Previously, network engineers were required to provision network services and keep track of changes in real time in order to implement Network Traffic Engineering (TE). This process was all manual – until we setup a process for automated Network Traffic Engineering and Tunneling.
One of our customers wanted to automate and manage their network services at the Service Orchestration level. They intended to build an orchestration platform to automate network services and remove manual processes. One of the key capabilities they are seeking to validate is the automation of network traffic engineering.
With the advent of Software Defined Networking (SDN) and its ability to provide a global view of the network, the provisioning of network services is now possible in real time. The challenge was to validate that the designed components were able to not only respond to traffic demands in real-time but also can be programmed to respond to future traffic demand.
The Aptira Solution
Aptira’s team of world-class SDN, Service Orchestration and Cloud engineers recognised the customer’s problem and were able to design a solution, using a combination of Software Defined Network (SDN) and Service Orchestration techniques.
To solve this challenge, we demonstrated how the combination of technologies such as Service Orchestration (i.e. Cloudify), SDN controller (i.e. ODL), and TICK stack can be used to implement network traffic engineering.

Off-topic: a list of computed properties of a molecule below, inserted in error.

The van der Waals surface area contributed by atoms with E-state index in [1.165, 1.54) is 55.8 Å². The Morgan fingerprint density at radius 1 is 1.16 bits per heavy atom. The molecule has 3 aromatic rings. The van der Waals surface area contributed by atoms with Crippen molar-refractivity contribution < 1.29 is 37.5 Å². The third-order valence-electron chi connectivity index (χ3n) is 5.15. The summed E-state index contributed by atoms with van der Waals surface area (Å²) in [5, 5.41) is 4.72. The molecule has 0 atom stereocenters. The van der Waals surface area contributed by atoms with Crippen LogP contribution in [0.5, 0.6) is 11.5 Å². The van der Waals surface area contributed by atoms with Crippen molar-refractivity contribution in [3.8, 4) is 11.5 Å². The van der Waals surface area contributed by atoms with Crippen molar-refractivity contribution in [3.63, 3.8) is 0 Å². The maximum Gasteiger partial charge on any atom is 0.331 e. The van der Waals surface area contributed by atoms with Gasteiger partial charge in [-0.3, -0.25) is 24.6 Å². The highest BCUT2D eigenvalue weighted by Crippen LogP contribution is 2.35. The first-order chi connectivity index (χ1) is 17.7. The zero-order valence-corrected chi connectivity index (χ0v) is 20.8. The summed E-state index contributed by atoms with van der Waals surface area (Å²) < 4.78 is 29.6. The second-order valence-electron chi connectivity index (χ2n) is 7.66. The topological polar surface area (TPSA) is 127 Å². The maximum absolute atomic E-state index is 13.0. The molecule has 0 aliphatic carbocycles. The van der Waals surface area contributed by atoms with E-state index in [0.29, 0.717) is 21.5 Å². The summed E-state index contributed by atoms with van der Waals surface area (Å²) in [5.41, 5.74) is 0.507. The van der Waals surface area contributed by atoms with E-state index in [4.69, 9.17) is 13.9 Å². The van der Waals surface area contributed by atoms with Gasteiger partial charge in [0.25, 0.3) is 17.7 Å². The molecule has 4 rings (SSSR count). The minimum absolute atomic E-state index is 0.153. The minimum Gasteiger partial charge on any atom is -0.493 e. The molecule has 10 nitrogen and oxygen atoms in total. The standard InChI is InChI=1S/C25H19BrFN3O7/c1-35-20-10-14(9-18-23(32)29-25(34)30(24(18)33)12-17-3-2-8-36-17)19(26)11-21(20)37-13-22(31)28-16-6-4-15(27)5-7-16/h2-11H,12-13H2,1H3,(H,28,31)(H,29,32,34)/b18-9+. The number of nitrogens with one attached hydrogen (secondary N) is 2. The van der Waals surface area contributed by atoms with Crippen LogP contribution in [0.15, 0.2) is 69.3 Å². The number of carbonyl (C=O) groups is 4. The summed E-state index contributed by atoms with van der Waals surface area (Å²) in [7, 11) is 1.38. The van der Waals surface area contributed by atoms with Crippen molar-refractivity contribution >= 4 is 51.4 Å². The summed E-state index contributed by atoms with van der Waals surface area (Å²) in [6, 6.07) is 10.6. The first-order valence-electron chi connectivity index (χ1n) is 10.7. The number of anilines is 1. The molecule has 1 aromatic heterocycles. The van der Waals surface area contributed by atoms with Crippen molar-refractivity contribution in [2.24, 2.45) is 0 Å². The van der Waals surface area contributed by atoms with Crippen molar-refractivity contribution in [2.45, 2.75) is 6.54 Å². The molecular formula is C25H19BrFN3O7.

Aptira designed a Software Defined Networking Wide Area Network (SDN-WAN) topology and employed OpenDayLight (ODL) as an SDN controller to manage network resources. We then configured Cloudify as a Service Orchestrator (SO) to implement new service designs using TOSCA blueprints.
We designed the TOSCA blueprints in order to get updated information about the network topology based on recent updates in the network. The TOSCA blueprint triggered Cloudify to send a REST API request to OpenDayLight, querying the network topology and receiving the topology data of any changes. The TOSCA blueprint was then able to design a new network service based on these changes.
As an example of Traffic Engineering in real time, our solution performed the following steps (as shown in the figure) in a fully automated process, without human intervention:
- Step 1: SDN switches (OVSes) send an update of the network topology in certain intervals to ODL
- Step 2: The Telegraf agent (TICK stack’s module) running on the ODL detects a change in the network topology and sends an event to the TICK stack’s Policy Engine
- Step 3: This “changed topology” event in turn triggers PCE blueprint in the Cloudify Service Orchestrator
- Step 4: The PCE blueprint in Cloudify activates the path computation engine (PCE) module (developed by Aptira)
- Step 5: The PCE module asks for an update of the network topology from ODL The PCE module
- Step 6: PCE then sets up new traffic engineering path to optimize the network performance and guarantee the SLA and passes the new computed path to the SDN controller
- Step 7: The SDN controller installs new rules on the switches included in the path and removes other rules from the switches if required
This solution is self-healing, self-optimising in the case of link or network device failure. Moreover, the solution is not dependent on the SDN controller, which means any customer can adapt this solution to its production network with its own controller.
The solution was designed, implemented and tested by Aptira and configured into the evaluation platform, passing all use case scenarios devised by the customer. By automating the network traffic engineering and tunneling, this solution not only reduces manual intervention, but also reduces operational and development costs.